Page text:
Reviewed by Louise Chang on December 15, 2011

Sources

National Heart, Lung and Blood Institute: "Echocardiography. "National Heart, Lung and Blood Institute: "Types of Echocardiography. "National Heart, Lung and Blood Institute: "What to Expect During a Stress Test. "American Heart Association: "Common Tests for Congenital Heart Defects. "Texas Heart Institute: "Echocardiography. "American Society of Echocardiography: "Heart Ultrasound. "Mayo Clinic: "Echocardiogram. "Cleveland Clinic: "Echocardiogram Overview. "Government Employees Medical Scheme: "Echocardiogram. "National Library of Medicine: "X-Plain Echocardiogram. "Medline Plus: "Echocardiogram."

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Video Transcript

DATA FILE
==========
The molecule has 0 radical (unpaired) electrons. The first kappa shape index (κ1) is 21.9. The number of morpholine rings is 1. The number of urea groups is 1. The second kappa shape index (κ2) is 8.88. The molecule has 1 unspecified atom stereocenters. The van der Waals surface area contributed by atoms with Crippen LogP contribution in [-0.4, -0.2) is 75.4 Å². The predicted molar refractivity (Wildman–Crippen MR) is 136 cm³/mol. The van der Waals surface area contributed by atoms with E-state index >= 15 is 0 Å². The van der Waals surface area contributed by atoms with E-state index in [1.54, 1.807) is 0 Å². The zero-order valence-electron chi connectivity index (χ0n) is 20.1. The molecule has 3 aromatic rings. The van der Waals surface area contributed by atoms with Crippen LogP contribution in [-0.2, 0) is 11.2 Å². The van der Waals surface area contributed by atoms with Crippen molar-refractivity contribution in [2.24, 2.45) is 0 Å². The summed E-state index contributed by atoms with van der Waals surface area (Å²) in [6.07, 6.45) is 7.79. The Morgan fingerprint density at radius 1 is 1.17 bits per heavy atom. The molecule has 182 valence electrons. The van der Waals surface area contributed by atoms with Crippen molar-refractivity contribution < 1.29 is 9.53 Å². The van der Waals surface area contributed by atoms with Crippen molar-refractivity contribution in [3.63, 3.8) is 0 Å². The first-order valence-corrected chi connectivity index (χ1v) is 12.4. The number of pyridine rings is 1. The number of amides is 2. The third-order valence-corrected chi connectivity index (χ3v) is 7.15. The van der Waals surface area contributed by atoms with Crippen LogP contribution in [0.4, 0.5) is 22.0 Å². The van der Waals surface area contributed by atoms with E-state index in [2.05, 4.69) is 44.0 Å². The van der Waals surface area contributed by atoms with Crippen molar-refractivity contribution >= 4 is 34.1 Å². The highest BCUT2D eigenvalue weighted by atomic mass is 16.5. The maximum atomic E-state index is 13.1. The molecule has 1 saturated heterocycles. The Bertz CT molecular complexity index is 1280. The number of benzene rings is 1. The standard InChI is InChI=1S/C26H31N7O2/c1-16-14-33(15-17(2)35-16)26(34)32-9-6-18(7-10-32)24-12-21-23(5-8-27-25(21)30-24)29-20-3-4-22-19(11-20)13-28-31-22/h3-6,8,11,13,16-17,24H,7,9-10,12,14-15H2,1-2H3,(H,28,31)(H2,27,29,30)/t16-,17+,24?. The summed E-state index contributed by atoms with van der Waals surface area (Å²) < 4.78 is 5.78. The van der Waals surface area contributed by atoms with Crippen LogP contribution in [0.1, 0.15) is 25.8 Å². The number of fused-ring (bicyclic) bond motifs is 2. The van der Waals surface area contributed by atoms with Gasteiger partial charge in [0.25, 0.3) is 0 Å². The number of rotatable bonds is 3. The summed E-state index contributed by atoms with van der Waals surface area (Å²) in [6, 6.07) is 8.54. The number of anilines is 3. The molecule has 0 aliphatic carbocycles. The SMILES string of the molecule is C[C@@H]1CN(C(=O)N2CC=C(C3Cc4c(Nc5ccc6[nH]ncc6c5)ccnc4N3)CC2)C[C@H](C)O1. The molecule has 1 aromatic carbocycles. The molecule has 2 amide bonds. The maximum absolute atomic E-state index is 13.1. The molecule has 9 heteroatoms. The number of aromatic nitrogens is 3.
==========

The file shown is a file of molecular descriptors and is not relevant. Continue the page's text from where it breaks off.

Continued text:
Narrator: An echocardiogram is a common test using sound waves to map out the shape and size of your heart, thus allowing your doctor to see how well your heart pumps blood and look for abnormalities of the heart valves and chambers. In a transthoracic echocardiogram, your sonographer will put a cool gel on your chest. Your sonographer will move a transducer firmly through the gel, sending painless sound waves to your heart. The sound waves bounce off your heart and echo back to the transducer. The sound waves are converted to moving images of your heart muscles, chambers, and valves on a video screen. A doppler echocardiogram records echoes from blood cells. The speed and direction of the blood flow indicate how well blood gets around inside your heart. A stress echocardiogram evaluates images of the heart before and after exercise, or following medication that simulates exercise on the heart. Comparing your echo results before and after activity provides your doctor information about certain heart problems, such as coronary artery disease, that may only occur with exertion. A transesophageal echocardiogram sends sound waves through a transducer passed gently down your throat while you are under sedation. This test provides a closer, more detailed evaluation of your heart.